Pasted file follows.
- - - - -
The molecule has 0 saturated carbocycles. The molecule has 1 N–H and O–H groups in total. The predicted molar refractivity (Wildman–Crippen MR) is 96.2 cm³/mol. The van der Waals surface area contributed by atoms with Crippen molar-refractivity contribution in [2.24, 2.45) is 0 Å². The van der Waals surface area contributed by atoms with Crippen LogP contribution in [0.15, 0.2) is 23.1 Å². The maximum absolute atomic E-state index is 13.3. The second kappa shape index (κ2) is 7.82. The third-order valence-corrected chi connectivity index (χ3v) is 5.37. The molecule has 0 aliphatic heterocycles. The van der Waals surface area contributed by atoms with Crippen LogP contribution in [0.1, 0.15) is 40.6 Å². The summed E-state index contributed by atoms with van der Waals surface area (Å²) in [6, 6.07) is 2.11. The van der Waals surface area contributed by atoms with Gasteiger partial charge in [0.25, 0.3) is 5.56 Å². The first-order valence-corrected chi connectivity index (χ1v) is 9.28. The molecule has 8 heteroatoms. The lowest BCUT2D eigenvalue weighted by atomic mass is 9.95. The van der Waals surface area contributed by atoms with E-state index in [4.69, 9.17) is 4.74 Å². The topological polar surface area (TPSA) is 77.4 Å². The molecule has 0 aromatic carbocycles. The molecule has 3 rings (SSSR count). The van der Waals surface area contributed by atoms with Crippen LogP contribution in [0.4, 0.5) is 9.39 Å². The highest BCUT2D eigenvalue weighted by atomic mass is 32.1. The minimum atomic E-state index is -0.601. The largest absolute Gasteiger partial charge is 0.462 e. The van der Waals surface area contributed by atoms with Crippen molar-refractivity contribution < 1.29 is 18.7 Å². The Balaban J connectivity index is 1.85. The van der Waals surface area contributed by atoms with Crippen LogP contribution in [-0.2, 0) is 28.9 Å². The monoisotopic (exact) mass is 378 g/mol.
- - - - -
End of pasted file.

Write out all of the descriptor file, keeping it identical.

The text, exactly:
The molecule has 0 saturated carbocycles. The molecule has 1 N–H and O–H groups in total. The predicted molar refractivity (Wildman–Crippen MR) is 96.2 cm³/mol. The van der Waals surface area contributed by atoms with Crippen molar-refractivity contribution in [2.24, 2.45) is 0 Å². The van der Waals surface area contributed by atoms with Crippen LogP contribution in [0.15, 0.2) is 23.1 Å². The maximum absolute atomic E-state index is 13.3. The second kappa shape index (κ2) is 7.82. The third-order valence-corrected chi connectivity index (χ3v) is 5.37. The molecule has 0 aliphatic heterocycles. The van der Waals surface area contributed by atoms with Crippen LogP contribution in [0.1, 0.15) is 40.6 Å². The summed E-state index contributed by atoms with van der Waals surface area (Å²) in [6, 6.07) is 2.11. The van der Waals surface area contributed by atoms with Gasteiger partial charge in [0.25, 0.3) is 5.56 Å². The first-order valence-corrected chi connectivity index (χ1v) is 9.28. The molecule has 8 heteroatoms. The lowest BCUT2D eigenvalue weighted by atomic mass is 9.95. The van der Waals surface area contributed by atoms with E-state index in [4.69, 9.17) is 4.74 Å². The topological polar surface area (TPSA) is 77.4 Å². The molecule has 0 aromatic carbocycles. The molecule has 3 rings (SSSR count). The van der Waals surface area contributed by atoms with Crippen LogP contribution in [0.4, 0.5) is 9.39 Å². The highest BCUT2D eigenvalue weighted by atomic mass is 32.1. The minimum atomic E-state index is -0.601. The largest absolute Gasteiger partial charge is 0.462 e. The van der Waals surface area contributed by atoms with Crippen molar-refractivity contribution < 1.29 is 18.7 Å². The Balaban J connectivity index is 1.85. The van der Waals surface area contributed by atoms with Crippen LogP contribution in [-0.2, 0) is 28.9 Å². The monoisotopic (exact) mass is 378 g/mol.